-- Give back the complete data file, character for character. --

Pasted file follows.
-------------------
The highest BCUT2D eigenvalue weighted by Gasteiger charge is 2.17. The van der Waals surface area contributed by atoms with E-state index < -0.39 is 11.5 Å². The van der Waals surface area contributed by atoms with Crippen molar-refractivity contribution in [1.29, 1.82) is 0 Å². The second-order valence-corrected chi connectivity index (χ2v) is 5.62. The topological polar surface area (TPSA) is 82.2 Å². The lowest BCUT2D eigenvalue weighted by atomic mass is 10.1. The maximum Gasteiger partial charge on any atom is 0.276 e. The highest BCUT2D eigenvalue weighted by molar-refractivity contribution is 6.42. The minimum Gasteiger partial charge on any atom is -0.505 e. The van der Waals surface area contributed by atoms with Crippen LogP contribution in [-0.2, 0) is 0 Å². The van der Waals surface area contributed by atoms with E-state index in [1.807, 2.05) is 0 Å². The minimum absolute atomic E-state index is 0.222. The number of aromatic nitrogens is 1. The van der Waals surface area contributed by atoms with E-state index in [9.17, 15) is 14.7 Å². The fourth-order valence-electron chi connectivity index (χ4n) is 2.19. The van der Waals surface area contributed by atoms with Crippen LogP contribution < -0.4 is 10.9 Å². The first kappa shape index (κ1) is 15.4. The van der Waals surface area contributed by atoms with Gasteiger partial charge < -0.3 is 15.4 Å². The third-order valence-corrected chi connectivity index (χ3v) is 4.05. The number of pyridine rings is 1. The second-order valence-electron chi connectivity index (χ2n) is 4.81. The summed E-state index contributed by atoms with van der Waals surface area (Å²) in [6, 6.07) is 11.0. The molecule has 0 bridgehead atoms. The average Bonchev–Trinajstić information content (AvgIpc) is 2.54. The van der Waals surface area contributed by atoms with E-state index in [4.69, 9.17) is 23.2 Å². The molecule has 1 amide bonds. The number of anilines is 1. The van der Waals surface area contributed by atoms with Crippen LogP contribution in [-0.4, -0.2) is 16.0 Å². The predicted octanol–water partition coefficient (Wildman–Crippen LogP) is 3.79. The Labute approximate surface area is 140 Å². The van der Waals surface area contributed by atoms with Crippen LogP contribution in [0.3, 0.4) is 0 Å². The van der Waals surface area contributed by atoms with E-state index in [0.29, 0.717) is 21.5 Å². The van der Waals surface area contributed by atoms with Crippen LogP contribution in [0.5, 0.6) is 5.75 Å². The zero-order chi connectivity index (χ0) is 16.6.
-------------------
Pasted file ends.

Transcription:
The highest BCUT2D eigenvalue weighted by Gasteiger charge is 2.17. The van der Waals surface area contributed by atoms with E-state index < -0.39 is 11.5 Å². The van der Waals surface area contributed by atoms with Crippen molar-refractivity contribution in [1.29, 1.82) is 0 Å². The second-order valence-corrected chi connectivity index (χ2v) is 5.62. The topological polar surface area (TPSA) is 82.2 Å². The lowest BCUT2D eigenvalue weighted by atomic mass is 10.1. The maximum Gasteiger partial charge on any atom is 0.276 e. The highest BCUT2D eigenvalue weighted by molar-refractivity contribution is 6.42. The minimum Gasteiger partial charge on any atom is -0.505 e. The van der Waals surface area contributed by atoms with Crippen LogP contribution in [-0.2, 0) is 0 Å². The van der Waals surface area contributed by atoms with E-state index in [1.807, 2.05) is 0 Å². The minimum absolute atomic E-state index is 0.222. The number of aromatic nitrogens is 1. The van der Waals surface area contributed by atoms with E-state index in [9.17, 15) is 14.7 Å². The fourth-order valence-electron chi connectivity index (χ4n) is 2.19. The van der Waals surface area contributed by atoms with Crippen LogP contribution < -0.4 is 10.9 Å². The first kappa shape index (κ1) is 15.4. The van der Waals surface area contributed by atoms with Gasteiger partial charge < -0.3 is 15.4 Å². The third-order valence-corrected chi connectivity index (χ3v) is 4.05. The number of pyridine rings is 1. The second-order valence-electron chi connectivity index (χ2n) is 4.81. The summed E-state index contributed by atoms with van der Waals surface area (Å²) in [6, 6.07) is 11.0. The molecule has 0 bridgehead atoms. The average Bonchev–Trinajstić information content (AvgIpc) is 2.54. The van der Waals surface area contributed by atoms with E-state index in [4.69, 9.17) is 23.2 Å². The molecule has 1 amide bonds. The number of anilines is 1. The van der Waals surface area contributed by atoms with Crippen LogP contribution in [-0.4, -0.2) is 16.0 Å². The predicted octanol–water partition coefficient (Wildman–Crippen LogP) is 3.79. The Labute approximate surface area is 140 Å². The van der Waals surface area contributed by atoms with Crippen LogP contribution in [0.3, 0.4) is 0 Å². The van der Waals surface area contributed by atoms with E-state index in [0.29, 0.717) is 21.5 Å². The van der Waals surface area contributed by atoms with Crippen LogP contribution in [0.5, 0.6) is 5.75 Å². The zero-order chi connectivity index (χ0) is 16.6.